A Corpus-based Comparative Study of Ideational Grammatical Metaphor in Marine Engineering and Maritime Legal Regulation English

Xuehua Wu, Xueying Cai


Grammatical metaphor is one of the language phenomena introduced by Halliday (2004) in the framework of functional grammar. This paper used Halliday’s metafunctional framework in marine engineering and maritime legal regulation English discourses under Prichard’s category (2003) of English for occupational purposes and English for academic purposes respectively. The analysis of data was conducted through a description of English occupational and academic texts, based on grammatical metaphor. The researcher conducted some statistical analysis, including frequency and percentage of ideational grammatical metaphor and its different processes of transitivity in both genres. Finally, two genres of English texts were compared statistically to show in what aspect they are significantly different or similar. The results obtained indicate that the two genres bear more similarities than differences in terms of using the nominalization of ideational grammatical metaphor. In other words, while indicating genre differences, the study proves their functional similarities in using the material process types more than other process types to convey meaning, however marine engineering English applies a little less frequency of material and relational process. Some behavior process types were found in marine engineering English texts but no behavior processes were found in marine legal English. Maritime legal English applies small amount of existential process and mental process while in marine engineering English these two types of process were not found. Both genres apply ideational metaphor to condense the information and increase the complexity of sentence structure.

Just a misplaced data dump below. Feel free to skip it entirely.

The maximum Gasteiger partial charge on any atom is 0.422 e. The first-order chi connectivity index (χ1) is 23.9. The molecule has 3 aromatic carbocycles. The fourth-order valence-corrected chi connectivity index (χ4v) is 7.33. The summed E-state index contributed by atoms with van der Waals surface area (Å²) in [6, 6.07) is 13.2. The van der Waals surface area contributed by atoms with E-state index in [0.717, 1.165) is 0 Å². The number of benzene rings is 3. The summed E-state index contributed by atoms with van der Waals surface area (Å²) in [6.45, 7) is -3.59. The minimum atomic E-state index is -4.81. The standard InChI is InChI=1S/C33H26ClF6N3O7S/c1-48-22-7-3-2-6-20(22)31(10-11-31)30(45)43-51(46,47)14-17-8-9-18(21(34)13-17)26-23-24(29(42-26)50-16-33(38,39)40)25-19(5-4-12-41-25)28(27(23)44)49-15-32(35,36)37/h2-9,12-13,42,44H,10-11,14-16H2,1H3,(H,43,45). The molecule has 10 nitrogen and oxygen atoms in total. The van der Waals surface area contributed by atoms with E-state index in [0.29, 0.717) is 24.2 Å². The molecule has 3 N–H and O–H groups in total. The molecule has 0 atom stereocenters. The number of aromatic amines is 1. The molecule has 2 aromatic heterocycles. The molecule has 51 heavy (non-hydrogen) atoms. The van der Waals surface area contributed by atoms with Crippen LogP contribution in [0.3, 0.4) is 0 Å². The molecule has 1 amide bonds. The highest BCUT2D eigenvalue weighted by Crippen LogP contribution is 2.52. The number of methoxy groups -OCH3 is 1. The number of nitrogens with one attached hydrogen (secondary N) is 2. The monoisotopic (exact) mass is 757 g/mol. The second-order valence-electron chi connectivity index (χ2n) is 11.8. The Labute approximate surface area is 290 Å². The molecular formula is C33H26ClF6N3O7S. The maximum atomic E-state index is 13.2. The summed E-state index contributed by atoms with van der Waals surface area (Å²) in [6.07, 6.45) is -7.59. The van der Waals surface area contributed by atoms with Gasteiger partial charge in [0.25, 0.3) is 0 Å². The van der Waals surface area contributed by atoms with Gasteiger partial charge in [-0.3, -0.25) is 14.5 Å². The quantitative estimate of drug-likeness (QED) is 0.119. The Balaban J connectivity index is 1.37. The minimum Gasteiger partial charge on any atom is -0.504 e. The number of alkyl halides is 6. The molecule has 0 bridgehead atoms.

Ideational grammatical metaphor, nominalization, process, marine engineering English, maritime legal regulation English

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DOI: https://doi.org/10.7575/aiac.ijalel.v.5n.5p.76


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